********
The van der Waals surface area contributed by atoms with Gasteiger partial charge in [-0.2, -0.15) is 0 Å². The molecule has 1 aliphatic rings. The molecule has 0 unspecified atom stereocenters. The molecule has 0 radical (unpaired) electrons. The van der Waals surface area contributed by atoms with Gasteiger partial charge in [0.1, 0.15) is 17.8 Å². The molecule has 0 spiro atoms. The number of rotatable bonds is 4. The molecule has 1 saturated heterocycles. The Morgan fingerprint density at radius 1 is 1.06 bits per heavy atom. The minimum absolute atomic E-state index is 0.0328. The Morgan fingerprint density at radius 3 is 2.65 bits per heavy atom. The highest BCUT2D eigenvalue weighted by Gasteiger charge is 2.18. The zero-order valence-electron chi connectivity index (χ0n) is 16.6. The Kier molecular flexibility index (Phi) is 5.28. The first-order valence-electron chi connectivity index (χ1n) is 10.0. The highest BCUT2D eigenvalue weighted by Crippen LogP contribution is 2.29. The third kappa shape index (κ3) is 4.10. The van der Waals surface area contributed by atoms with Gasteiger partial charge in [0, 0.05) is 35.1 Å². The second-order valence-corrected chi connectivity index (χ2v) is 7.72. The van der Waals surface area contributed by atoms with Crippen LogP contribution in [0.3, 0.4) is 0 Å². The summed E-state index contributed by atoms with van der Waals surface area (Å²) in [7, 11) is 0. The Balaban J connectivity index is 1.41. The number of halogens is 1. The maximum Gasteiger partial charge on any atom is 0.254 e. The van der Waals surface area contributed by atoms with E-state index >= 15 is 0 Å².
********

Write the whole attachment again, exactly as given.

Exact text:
The van der Waals surface area contributed by atoms with Gasteiger partial charge in [-0.2, -0.15) is 0 Å². The molecule has 1 aliphatic rings. The molecule has 0 unspecified atom stereocenters. The molecule has 0 radical (unpaired) electrons. The van der Waals surface area contributed by atoms with Gasteiger partial charge in [0.1, 0.15) is 17.8 Å². The molecule has 0 spiro atoms. The number of rotatable bonds is 4. The molecule has 1 saturated heterocycles. The Morgan fingerprint density at radius 1 is 1.06 bits per heavy atom. The minimum absolute atomic E-state index is 0.0328. The Morgan fingerprint density at radius 3 is 2.65 bits per heavy atom. The highest BCUT2D eigenvalue weighted by Gasteiger charge is 2.18. The zero-order valence-electron chi connectivity index (χ0n) is 16.6. The Kier molecular flexibility index (Phi) is 5.28. The first-order valence-electron chi connectivity index (χ1n) is 10.0. The highest BCUT2D eigenvalue weighted by Crippen LogP contribution is 2.29. The third kappa shape index (κ3) is 4.10. The van der Waals surface area contributed by atoms with Gasteiger partial charge in [0, 0.05) is 35.1 Å². The second-order valence-corrected chi connectivity index (χ2v) is 7.72. The van der Waals surface area contributed by atoms with Crippen LogP contribution in [0.3, 0.4) is 0 Å². The summed E-state index contributed by atoms with van der Waals surface area (Å²) in [7, 11) is 0. The Balaban J connectivity index is 1.41. The number of halogens is 1. The maximum Gasteiger partial charge on any atom is 0.254 e. The van der Waals surface area contributed by atoms with E-state index >= 15 is 0 Å².